Dana Stewart was diagnosed with breast cancer in 2010 at the age of 32. She is the co-founder of a cancer survivorship organization called The Dragonfly Angel Society. She volunteers as an advocate and mentor, focusing on young adults surviving cancer. She enjoys writing about life as a cancer survivor, as well as connecting survivors to the resources, inspirations and stories that have helped her continue to live her best life, available at www.dragonflyangelsociety.com.
We spend so much time worrying what we can't control. What if we asked ourselves why and changed the thought process to worrying about only what we can control.
I love to brag about stuff I am good at. What I am great at in the cancer world is fearing everything. I would win the gold medal in the worrying-about-cancer-category. I have an ache? First thought is it is cancer. If I get up too fast and get dizzy? I assume it is cancer. I hear a story about someone else's cancer and automatically assume it will happen to me. It's an exhausting way to live, and let's face it, not a healthy way, either. I've already planned out how I will react, what I will say and how I will tell others that I have cancer again. Mind you, I have yet to be diagnosed with cancer round two. But it has been a constant topic I think about and more relevant — everything I fear.
I wish I could say I have an easy fix to cure the cancer-fearing blues, but I don't. I've put a lot of time and effort into learning tools and techniques to help one cope with these fears. I don't think there is a cure, but I think there are skills that can be learned to help suppress the massive fears a cancer diagnosis brings. The tools are endless, and you are bound to find something in that mix that will work for you. There is writing/journaling, breathing techniques, mindfulness practices, and talking to a professional to name a few. I have done all and must say have kept using all the above as my anti-fear tactics. They work! But what else is there? What else can we do?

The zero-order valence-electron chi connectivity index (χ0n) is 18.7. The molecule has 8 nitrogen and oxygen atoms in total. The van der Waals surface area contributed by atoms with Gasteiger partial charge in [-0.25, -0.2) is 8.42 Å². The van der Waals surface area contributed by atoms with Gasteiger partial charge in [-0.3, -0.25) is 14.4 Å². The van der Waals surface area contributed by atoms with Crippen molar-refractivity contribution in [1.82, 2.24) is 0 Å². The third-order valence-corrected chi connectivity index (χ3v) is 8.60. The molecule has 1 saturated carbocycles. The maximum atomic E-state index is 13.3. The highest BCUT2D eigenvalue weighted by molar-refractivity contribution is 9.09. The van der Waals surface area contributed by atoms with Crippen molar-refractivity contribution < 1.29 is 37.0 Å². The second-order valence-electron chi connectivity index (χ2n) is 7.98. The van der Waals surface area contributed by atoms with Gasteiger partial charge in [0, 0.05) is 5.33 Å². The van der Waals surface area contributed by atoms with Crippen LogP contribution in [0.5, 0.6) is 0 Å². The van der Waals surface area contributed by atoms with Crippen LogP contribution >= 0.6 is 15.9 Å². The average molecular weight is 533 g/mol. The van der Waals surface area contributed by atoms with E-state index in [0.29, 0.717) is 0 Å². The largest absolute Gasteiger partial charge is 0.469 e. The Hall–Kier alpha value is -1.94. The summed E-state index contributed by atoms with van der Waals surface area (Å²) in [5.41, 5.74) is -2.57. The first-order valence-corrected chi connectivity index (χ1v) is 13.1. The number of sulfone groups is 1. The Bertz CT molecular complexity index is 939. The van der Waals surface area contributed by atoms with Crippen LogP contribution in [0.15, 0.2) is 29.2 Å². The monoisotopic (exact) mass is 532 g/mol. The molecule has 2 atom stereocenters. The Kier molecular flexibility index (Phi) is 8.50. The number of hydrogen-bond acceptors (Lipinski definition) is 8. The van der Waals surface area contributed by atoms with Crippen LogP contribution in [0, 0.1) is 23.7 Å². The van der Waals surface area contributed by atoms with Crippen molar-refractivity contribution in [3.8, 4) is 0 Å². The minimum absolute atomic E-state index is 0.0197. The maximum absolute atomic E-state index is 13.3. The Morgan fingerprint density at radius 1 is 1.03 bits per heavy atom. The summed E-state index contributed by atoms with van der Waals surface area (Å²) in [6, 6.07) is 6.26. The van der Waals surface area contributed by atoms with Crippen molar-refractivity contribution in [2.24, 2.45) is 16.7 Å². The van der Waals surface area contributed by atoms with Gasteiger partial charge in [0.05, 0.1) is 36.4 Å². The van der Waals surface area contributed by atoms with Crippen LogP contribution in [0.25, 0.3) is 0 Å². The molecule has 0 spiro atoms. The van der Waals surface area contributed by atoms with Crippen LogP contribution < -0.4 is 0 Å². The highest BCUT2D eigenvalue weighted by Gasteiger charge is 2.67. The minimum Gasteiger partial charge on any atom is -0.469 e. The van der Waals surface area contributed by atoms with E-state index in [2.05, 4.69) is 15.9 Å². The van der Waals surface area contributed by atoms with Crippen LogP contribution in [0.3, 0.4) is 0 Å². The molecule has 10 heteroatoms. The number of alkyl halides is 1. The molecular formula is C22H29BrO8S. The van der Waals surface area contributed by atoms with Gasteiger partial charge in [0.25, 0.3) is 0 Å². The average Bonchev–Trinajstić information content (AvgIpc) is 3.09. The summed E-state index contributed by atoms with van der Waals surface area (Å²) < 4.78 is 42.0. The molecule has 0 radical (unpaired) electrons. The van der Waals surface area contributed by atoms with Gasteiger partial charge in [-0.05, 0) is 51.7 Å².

I lean toward the thought of “why fear what you can't control?” Do I have you thinking a bit? Seriously, take a deep breath and focus for a minute. Ask yourself why? Why fear anything you can't control? How helpful is it for you? I've found that in other aspects of what could be feared, I don't tend to worry, which is interesting if I break it down further. I'll give you some examples. I don't fear driving to and from work each day. I don't worry that someone will not follow street signs or driving rules and then hurt me. I don't worry when I get on an airplane and put my life in other people's hands like the pilots or traffic control. Yes, there are definite arguments for worrying about those moments just as there are arguments to worry about cancer, especially as cancer survivors. I have to say though, before I got cancer I hardly worried about it. I knew the ways that I could control cancer prevention such as not smoking, but otherwise, I didn't fear I would get cancer at all, especially not before I turned 35. So, why can't I take that same approach after cancer?
I love to ask why on everything. Why did I get cancer? How come my diagnosis was ER-positive and not triple negative? Will it come back again and if so when? How long will I live? The list goes on and on. As of yet, no one has been able to answer my questions. I have been asked almost the same question in return: "why are you fearing something you can't control?" Well, good question. I have no answer. I'm scared? That's not a great answer. I fear the unknown? That might be a decent response. It really doesn't seem logical to always live in fear of something you can't really do much about. There are so many other things I can't control that I don't fear on a daily basis so why do I discriminate against cancer fears?
Next time those fears creep in about cancer, ask yourself why you are fearing what you can't control? Then remind yourself of all the things you are doing to control your situation as best as possible. For me, those things would be following my doctors and medical professional's advice. It would also be trying to eat as healthy as I can and exercising during the week. I stay away from activities that I know are harmful to myself. That's what I can do. That's what I have control over. As for my fear of cancer coming back, I know those fears are not going to up and vanish. I know they will stick around. However, I can control my reaction to them. My fighting tool is my thought pattern and how I push out those thoughts by reminding myself I have done the best I can with taking care of myself. With that being said, I just can't worry about what I can't control.